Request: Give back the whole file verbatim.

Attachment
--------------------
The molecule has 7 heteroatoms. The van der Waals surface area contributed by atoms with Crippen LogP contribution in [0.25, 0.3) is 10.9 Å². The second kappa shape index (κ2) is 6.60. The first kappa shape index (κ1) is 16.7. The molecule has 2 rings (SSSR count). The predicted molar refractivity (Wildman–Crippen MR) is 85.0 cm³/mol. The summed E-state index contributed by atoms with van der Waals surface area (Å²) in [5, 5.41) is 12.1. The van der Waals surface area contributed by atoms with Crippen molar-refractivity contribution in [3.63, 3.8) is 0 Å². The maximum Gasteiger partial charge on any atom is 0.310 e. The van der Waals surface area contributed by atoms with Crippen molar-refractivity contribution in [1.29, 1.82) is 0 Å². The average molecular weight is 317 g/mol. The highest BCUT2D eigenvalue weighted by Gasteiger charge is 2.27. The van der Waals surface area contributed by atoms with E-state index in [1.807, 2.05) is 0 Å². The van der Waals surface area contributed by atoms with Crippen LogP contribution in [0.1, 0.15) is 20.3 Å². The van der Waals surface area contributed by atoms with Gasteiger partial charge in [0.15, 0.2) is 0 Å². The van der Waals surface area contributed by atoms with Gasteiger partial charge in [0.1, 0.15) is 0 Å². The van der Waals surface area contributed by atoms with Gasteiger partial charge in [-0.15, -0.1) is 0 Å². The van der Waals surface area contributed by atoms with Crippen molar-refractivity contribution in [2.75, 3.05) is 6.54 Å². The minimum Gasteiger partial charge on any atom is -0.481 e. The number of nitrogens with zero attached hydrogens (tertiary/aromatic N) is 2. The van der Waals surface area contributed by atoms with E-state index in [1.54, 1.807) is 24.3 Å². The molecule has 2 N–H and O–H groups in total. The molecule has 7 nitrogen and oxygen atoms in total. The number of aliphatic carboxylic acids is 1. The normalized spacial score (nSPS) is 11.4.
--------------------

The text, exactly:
The molecule has 7 heteroatoms. The van der Waals surface area contributed by atoms with Crippen LogP contribution in [0.25, 0.3) is 10.9 Å². The second kappa shape index (κ2) is 6.60. The first kappa shape index (κ1) is 16.7. The molecule has 2 rings (SSSR count). The predicted molar refractivity (Wildman–Crippen MR) is 85.0 cm³/mol. The summed E-state index contributed by atoms with van der Waals surface area (Å²) in [5, 5.41) is 12.1. The van der Waals surface area contributed by atoms with Crippen molar-refractivity contribution in [3.63, 3.8) is 0 Å². The maximum Gasteiger partial charge on any atom is 0.310 e. The van der Waals surface area contributed by atoms with Crippen molar-refractivity contribution in [1.29, 1.82) is 0 Å². The average molecular weight is 317 g/mol. The highest BCUT2D eigenvalue weighted by Gasteiger charge is 2.27. The van der Waals surface area contributed by atoms with E-state index in [1.807, 2.05) is 0 Å². The van der Waals surface area contributed by atoms with Crippen LogP contribution in [0.1, 0.15) is 20.3 Å². The van der Waals surface area contributed by atoms with Gasteiger partial charge in [0.15, 0.2) is 0 Å². The van der Waals surface area contributed by atoms with Gasteiger partial charge in [0.1, 0.15) is 0 Å². The van der Waals surface area contributed by atoms with Gasteiger partial charge in [-0.15, -0.1) is 0 Å². The van der Waals surface area contributed by atoms with Crippen molar-refractivity contribution in [2.75, 3.05) is 6.54 Å². The minimum Gasteiger partial charge on any atom is -0.481 e. The number of nitrogens with zero attached hydrogens (tertiary/aromatic N) is 2. The van der Waals surface area contributed by atoms with E-state index in [1.54, 1.807) is 24.3 Å². The molecule has 2 N–H and O–H groups in total. The molecule has 7 nitrogen and oxygen atoms in total. The number of aliphatic carboxylic acids is 1. The normalized spacial score (nSPS) is 11.4.